3. Americans have better access to treatment for chronic diseases than patients in other developed countries.
  4. Americans have better access to preventive cancer screening than Canadians.
  5. Lower-income Americans are in better health than comparable Canadians.
  6. Americans spend less time waiting for care than patients in Canada and the United Kingdom.
  7. People in countries with more government control of health care are highly dissatisfied and believe reform is needed.
  8. Americans are more satisfied with the care they receive than Canadians.
  9. Americans have better access to important new technologies such as medical imaging than do patients in Canada or Britain.
  10. Americans are responsible for the vast majority of all health care innovations.

Some members of Congress and President Obama are eager to pass some kind of healthcare reform legislation which will expand the role of government. The question is, are they looking for a solution to a problem that doesn’t exist?

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The MC1R (melanocortin-1 receptor) gene produces melanin in humans. A variant of this gene present in redheads may be responsible for an increased sensitivity to pain. Non-redheads may carry this variant nor is it 100% guaranteed that a redhead will have it.

Many people will encounter anesthesia for the first time in their everyday lives at the dentist’s office. Administering too much anesthesia can have serious consequences so dentists are hesitant to go above recommended guidelines. Someone with a heightened pain sensitivity will likely never want to set foot in a dental office again after single procedure requiring anesthesia. Postponing dental care will likely make the problem worse and cause even more pain down the road.

“Redheads are sensitive to pain,” said Dr. Daniel Sessler, an Outcomes Research Department chair at The Cleveland Clinic, in Cleveland, Ohio, who is one of the authors.

“They require more generalized anesthesia, localized anesthesia. The conventional doses fail. They have bad experiences at the dentist and because of the bad experiences, they could avoid dental care.”

Sessler, an anesthesiologist, began studying redheads’ sensitivity to pain after hearing chatter from colleagues.

“The persistent rumor in the anesthesia community was that redheads were difficult to anesthetize,” Sessler said. “They didn’t go under, had a lot of pain, didn’t respond well to anesthesia. Urban legends usually don’t start studies, but it was such an intriguing observation.”

This led to two studies. In 2004, research showed that people with red hair need 20 percent more general anesthesia than blonds and brunettes.

A 2005 study indicated that redheads are more sensitive to thermal pain and are more resistant to the effects of local anesthesia.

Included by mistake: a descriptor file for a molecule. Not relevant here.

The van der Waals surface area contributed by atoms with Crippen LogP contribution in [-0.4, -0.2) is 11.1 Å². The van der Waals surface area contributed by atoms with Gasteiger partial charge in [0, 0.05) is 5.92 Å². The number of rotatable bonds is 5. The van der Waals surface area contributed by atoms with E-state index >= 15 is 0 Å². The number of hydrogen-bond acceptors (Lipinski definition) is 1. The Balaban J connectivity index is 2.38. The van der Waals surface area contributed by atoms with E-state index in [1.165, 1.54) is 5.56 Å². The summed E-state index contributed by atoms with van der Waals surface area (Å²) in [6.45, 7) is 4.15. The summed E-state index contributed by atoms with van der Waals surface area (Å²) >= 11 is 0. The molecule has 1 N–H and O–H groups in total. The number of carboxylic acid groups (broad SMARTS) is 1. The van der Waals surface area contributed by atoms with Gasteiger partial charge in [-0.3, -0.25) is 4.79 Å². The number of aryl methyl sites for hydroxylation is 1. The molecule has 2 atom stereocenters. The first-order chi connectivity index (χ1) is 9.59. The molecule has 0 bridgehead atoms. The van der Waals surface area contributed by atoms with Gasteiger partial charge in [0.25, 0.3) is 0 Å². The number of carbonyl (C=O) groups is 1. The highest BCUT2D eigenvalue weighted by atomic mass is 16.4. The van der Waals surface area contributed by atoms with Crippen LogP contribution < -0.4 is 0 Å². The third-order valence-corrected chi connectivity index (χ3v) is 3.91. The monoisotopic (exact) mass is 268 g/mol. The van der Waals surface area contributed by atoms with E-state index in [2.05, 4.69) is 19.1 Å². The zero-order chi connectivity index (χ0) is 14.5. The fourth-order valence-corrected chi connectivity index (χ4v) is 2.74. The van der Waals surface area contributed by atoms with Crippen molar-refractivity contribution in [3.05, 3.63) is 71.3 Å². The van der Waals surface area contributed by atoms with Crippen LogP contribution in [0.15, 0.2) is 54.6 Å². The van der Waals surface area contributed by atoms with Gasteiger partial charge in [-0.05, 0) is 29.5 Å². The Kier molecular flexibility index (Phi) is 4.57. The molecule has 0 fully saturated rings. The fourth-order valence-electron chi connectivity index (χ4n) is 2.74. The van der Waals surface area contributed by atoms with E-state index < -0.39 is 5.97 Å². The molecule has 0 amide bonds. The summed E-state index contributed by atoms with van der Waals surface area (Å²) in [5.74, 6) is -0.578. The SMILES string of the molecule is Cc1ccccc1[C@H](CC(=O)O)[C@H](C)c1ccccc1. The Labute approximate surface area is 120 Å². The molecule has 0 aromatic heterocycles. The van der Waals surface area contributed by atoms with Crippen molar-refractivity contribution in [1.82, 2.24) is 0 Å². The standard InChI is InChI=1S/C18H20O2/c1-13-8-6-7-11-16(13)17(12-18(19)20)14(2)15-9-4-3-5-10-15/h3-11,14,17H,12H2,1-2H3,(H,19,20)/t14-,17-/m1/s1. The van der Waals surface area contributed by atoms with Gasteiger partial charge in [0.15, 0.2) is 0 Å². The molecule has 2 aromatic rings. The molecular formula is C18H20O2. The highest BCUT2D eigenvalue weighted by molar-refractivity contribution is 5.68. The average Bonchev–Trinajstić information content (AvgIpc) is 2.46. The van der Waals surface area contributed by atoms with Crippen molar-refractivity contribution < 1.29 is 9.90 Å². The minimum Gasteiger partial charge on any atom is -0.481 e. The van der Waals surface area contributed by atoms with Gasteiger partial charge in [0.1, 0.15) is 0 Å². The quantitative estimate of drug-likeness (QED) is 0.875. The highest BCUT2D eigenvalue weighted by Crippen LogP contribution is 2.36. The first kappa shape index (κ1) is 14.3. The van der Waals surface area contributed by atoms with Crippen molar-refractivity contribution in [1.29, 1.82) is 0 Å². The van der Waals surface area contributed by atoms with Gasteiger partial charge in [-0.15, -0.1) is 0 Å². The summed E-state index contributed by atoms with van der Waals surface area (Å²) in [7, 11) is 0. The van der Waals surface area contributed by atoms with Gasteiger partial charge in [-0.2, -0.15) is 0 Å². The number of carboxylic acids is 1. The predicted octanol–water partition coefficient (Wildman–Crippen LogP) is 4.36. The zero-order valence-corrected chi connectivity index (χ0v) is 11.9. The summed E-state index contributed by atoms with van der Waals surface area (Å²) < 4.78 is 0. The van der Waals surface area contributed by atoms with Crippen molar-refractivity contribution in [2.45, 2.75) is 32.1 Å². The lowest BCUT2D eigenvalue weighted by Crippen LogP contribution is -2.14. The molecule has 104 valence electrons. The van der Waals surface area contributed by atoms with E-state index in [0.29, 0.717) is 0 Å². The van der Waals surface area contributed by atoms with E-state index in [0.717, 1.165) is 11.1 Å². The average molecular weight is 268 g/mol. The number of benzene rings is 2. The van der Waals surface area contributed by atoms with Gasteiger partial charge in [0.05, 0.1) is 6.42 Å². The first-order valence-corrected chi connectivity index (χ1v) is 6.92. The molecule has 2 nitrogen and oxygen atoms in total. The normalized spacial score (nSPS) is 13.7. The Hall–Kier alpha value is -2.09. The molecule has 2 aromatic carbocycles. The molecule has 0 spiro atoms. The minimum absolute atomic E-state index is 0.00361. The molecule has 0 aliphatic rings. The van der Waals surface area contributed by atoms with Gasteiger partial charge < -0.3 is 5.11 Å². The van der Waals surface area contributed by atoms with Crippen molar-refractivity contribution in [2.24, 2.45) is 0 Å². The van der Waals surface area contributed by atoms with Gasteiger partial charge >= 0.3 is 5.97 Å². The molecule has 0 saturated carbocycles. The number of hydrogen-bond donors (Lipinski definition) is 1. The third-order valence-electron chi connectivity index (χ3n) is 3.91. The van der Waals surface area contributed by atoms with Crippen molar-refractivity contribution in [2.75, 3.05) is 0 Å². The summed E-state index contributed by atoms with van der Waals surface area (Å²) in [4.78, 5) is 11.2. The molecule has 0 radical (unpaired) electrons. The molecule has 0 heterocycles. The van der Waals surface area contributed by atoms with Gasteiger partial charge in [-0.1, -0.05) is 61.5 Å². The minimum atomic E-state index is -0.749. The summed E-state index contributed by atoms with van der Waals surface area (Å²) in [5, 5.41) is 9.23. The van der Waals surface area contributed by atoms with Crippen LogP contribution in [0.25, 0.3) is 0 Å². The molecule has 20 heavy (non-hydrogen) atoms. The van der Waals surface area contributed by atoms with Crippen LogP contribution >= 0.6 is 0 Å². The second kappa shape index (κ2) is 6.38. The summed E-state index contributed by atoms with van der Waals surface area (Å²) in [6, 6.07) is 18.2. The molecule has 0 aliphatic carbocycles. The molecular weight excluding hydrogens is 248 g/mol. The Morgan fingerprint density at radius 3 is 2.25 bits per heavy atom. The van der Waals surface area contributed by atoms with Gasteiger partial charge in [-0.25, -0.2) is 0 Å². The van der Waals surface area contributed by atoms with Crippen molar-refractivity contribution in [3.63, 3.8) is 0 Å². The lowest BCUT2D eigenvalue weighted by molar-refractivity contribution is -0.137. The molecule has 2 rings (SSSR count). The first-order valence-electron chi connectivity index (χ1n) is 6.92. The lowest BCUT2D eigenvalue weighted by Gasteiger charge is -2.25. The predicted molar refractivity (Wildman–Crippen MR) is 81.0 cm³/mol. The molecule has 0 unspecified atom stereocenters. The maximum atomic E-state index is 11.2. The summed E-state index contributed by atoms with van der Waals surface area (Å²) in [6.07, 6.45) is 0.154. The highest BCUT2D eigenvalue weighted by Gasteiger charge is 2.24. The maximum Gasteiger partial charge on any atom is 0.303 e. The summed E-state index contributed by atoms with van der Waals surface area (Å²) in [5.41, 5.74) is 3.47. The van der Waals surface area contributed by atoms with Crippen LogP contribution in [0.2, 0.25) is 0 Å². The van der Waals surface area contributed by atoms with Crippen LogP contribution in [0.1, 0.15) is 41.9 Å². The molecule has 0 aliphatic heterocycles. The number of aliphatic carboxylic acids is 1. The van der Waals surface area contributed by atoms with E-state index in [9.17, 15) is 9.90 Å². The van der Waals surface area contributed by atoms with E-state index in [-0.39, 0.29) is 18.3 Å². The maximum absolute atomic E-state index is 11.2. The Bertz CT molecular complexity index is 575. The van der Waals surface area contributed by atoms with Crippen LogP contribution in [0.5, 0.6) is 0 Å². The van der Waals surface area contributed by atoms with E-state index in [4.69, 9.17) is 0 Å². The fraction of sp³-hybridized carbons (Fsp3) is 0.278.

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This is a serious question with serious implications for your personal health and the health of the economy. One of the things that make asking a question like this difficult is that politics and politicians elicit lunatics from all areas to spew unsourced and unhinged conspiracy theories on the internet.

Go read Markets, Not Mandates to bring yourself up to speed about ways Congress can improve health care in The United States by fixing fundamental problems which currently exist in the system as it is set up now. Thus far, every idea being pushed as potential legislation would make the situation worse.

“The Public Option” is one idea being put forward to help those who don’t have or can’t get health insurance. Although it sounds reasonable on its surface, many are accusing it of serving as a trojan horse for a complete government takeover of health care, via a single payer system.

Here’s where we stand today: there are important government officials, such as President Obama, who are claiming that a single payer system is not their intent with current legislation, and that nothing could be further from the truth. We also have this video compiled by NakedEmperorNews detailing several important officials, including President Obama, detailing their desire for government run, single payer health care.

Watch the video, and witness it for yourself.

A government run single payer system would destroy the private insurance market and force almost everyone to rely on the government for health care. Imagine a system with the efficiency of the DMV (Department of Motor Vehicles) and the compassion of the IRS (Internal Revenue Service). The exceptions are wealthy individuals who can afford to pay doctors in cash, such as Congressmen.

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First, the bad news: it is extremely unlikely that Congress will get health care reform right.